III.-THE FALL OF THE ANGELS. “The angels which kept not their first estate,"—Jude 6. "There is no angel," quoth the Sadducee;

“Nor devil neither! modern Mind replies. " There is a typhon, fount of evil he, And earliest rebel,” heathen Egypt cries.

“ Foul Arimanius,” Persia echoes loud, "First taught mankind against their God to sin."

While Greece hymns forth her strange and rebe crowd, Titan and giant, prisoned all within Earth's deepest cave, with adamantine chains;

Once hurled, with flaming globes, and bolts of fire,
And blasting lightnings, down to Tartarus' plains,

In darkness deep, by Heaven's offended sire.
Vain sceptic man! or Sadducee or sage,
Far blinder thou than darkest Pagan age !

IV.-EDEN. “ And the Lord God planted a garden eastward in Eden.”—Gen. ii. 8. SAY'st thou there was no “Paradise of God ?”

No happy, sinless state of early Man?

Ask all the ages past, each record scan,
And see if always cursed was this now barren sod.

Go ask the Greek-he tells of Golden age,
When the god-governed earth was heavenly pure :-
When never death, nor woes men now endure

Had entered here, nor hate, nor guile, nor rage,
The eastern Magian speaks of earliest days,
When holy Oromasdes reigned o'er man;

The far Egyptian tells Osiris' praise,
Governing all in peace, ere rude revolt began.

And wilt thou God's own Paradise deny,
When e'en the heathen tales affirm it ceaselessly?

V.-THE DIVINE REDEEMER. “ Mythology is full of the exploits of a Son of God.”Ramsay. Forth comes Socinus, pranked in learning's pride,

Prepared the ways of God supreme to scan,Saying the Saviour, whom men crucified,

Was but a “creature-prophet,” but a manAnd lo! a voice from Egypt's pyramids

Sounds forth the name of dead Osiris, slain By evil Typhon, and aloud forbids

To call him less than God. From Syrian plain
Is heard the voice of Tyrus' dark-haired daughters,

Wailing in vain for him, their Saviour God,
Their lost, slain Thammuz, o'er the deep blue waters.

And Greece from all her isles, replies aloud
Of murdered Orpheus, Bacchus, Hercules-
Divine, though slain ; Saviours and Deities.

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Bringing in the flood upon the world of the ungodly.”—2 Peter ii. 5.
“Deluge! what deluge?” cried the gallic sage,

“ It is a thing untenable-absurd,-
A thing cast out by this enlightened age!'

What say the ages past?-speak they no word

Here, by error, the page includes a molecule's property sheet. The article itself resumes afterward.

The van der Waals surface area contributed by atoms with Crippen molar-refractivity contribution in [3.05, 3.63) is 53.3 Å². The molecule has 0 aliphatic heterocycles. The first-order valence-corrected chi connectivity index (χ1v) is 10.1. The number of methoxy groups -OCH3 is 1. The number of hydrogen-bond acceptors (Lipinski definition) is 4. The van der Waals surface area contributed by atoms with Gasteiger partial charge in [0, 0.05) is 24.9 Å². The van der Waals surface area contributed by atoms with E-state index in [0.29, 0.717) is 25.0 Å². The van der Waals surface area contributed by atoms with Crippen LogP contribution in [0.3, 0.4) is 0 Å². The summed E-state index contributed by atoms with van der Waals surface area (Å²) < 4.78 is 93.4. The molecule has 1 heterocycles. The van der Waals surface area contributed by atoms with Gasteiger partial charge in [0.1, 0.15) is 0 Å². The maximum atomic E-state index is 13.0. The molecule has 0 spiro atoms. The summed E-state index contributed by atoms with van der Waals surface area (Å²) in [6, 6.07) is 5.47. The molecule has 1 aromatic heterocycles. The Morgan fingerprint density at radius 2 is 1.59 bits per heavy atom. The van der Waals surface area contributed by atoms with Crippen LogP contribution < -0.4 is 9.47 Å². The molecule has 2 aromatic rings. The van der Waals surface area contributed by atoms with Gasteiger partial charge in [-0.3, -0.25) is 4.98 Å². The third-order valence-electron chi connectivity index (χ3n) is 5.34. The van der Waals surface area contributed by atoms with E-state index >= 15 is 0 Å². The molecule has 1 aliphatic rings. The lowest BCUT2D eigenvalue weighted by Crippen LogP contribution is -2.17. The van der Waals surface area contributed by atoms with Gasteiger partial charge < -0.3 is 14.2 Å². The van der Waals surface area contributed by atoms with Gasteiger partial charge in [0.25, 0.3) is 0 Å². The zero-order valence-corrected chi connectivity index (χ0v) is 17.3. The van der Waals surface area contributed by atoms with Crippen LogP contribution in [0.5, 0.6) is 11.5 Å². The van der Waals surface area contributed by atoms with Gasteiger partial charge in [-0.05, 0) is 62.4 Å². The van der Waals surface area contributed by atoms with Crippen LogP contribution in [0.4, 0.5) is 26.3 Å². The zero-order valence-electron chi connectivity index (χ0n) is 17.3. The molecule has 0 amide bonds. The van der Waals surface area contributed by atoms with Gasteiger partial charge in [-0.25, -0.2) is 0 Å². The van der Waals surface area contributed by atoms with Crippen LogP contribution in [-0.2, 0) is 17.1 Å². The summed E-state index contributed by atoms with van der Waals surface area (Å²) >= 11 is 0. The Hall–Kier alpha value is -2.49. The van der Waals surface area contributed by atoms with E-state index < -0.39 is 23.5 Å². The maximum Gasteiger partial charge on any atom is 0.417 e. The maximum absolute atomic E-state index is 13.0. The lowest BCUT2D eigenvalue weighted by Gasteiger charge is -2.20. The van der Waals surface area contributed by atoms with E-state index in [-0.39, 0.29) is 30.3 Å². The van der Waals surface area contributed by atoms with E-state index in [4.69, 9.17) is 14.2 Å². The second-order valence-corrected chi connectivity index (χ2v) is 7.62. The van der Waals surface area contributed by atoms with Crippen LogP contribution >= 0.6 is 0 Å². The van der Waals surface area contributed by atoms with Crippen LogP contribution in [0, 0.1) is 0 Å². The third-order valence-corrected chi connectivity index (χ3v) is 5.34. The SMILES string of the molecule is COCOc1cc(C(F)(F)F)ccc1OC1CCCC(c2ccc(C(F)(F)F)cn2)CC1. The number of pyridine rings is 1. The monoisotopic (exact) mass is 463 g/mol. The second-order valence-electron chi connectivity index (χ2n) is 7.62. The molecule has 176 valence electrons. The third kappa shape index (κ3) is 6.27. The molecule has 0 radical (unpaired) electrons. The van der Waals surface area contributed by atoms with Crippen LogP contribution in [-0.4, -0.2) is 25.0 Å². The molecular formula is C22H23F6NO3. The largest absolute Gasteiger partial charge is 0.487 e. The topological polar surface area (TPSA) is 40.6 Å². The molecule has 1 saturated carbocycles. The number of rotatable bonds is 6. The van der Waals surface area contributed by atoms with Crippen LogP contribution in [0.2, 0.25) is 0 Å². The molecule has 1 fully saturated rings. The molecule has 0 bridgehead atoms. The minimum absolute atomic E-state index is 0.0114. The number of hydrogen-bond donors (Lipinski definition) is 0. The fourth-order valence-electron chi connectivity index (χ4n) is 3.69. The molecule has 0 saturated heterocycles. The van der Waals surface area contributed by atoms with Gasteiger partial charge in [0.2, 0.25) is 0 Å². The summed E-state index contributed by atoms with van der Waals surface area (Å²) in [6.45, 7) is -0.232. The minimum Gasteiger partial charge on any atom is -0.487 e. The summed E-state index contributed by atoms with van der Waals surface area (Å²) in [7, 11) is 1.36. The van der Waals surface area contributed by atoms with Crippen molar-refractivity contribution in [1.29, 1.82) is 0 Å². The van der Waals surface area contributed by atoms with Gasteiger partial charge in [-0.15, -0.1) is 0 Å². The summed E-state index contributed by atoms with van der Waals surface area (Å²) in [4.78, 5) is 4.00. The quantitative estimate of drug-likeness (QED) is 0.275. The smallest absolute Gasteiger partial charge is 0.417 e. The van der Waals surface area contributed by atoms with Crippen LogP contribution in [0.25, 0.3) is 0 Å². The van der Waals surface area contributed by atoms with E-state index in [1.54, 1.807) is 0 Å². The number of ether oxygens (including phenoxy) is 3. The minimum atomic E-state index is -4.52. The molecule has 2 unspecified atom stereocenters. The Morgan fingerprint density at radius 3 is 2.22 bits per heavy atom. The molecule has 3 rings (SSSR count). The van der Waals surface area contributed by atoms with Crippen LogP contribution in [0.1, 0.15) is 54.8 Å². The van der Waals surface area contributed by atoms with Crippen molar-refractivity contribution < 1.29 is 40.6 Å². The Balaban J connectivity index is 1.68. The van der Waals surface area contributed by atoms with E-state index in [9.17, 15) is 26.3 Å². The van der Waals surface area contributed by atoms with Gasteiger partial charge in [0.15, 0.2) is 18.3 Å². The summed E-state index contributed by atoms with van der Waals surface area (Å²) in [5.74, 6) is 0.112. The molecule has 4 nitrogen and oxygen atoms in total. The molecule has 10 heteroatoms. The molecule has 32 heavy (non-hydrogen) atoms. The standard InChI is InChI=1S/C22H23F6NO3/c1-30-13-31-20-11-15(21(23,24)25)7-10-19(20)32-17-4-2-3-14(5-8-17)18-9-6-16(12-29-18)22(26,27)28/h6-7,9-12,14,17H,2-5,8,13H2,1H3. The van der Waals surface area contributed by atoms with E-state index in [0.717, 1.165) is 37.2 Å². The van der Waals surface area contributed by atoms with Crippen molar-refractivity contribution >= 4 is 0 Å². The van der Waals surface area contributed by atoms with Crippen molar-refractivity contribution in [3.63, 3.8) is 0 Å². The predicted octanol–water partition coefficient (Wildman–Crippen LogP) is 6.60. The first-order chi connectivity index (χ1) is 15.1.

Of waters dire, that swept the burdened earth
Of all its dwellers, and of all their crimes ?
Why every nation, even from dimmest times

Of old obscurity, this fact holds forth!
From Egypt's early sons who tilled that land

Which now bears but the ancient pyramid,
And from Phænician old to savage band

Now roaming deserts, or in caverns hid,
Or islanders, or dwellers of the wood,
There is no age, no land, that tells not of the flood.

Wc feel quite assured, that our readers will agree with us in the opinion, that so much admirable sense, and

scriptural truth, has very seldom been thrown into the sonnet-form.



EIGHT DISSERTATIONS on PROPHECY. By the Rev. G. S. Faber, M.A. Prebendary of Salisbury, &c. Two Vols. 8vo. 21s.

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A CHARGE delivered to the Clergy of the Diocese of Worcester. By Henry Pepys, D.D. Bishop of Worcester, at his Second Visitation, August, 1845. 8vo. 1s. 6d.

A CHARGE delivered to the Clergy of the Archdeaconry of Richmond. By J. T Law, A.M. Commissary of the Archdeaconry. 8vo. 1s.

PLAIN SERMONS on the Liturgy of the Church of England. By W. Weldon Champneys, M.A. Rector of Whitechapel. Second edition. Fcp. 2s.

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OCTOBER, 1845.


LEGE ENDOWMENT BILL; May and June, 1845. By John BLACKBURN, Minister of Claremont Chapel, Pentonville.

London: Jackson and Walford. 1845. A REPLY TO A LETTER OF THE REV. PETER HALL.

By Sir CULLING EARDLEY SMITH, Bart. London : Snow.

1845. THE CHRISTIAN WITNESS, October, 1845. London: Snow. THE BRITISH MAGAZINE, October, 1845. London: Smith,

The cry, that “the Church is in danger," in its ordinary and vulgar meaning, has not been heard for several years past. Nor do we mean now to revive it. But we are fully convinced that a period of greater real danger has scarcely been seen since the Reformation : danger, however, not of an external kind : not arising from mobs or feeble governments;—but of a far more gloomy and depressing character: danger, in fact, involving life itself ;-danger, arising from the increasing arts and growing success of the great Enemy, on the one hand, and from the withdrawal of the light of God's countenance, on the other.

Our subject, then, is,--the Church's present danger. And by " the Church,” we cannot mean merely the English Establishment; -but, without assigning any very definite limits to the term, we must include in our view, the present condition of the whole body


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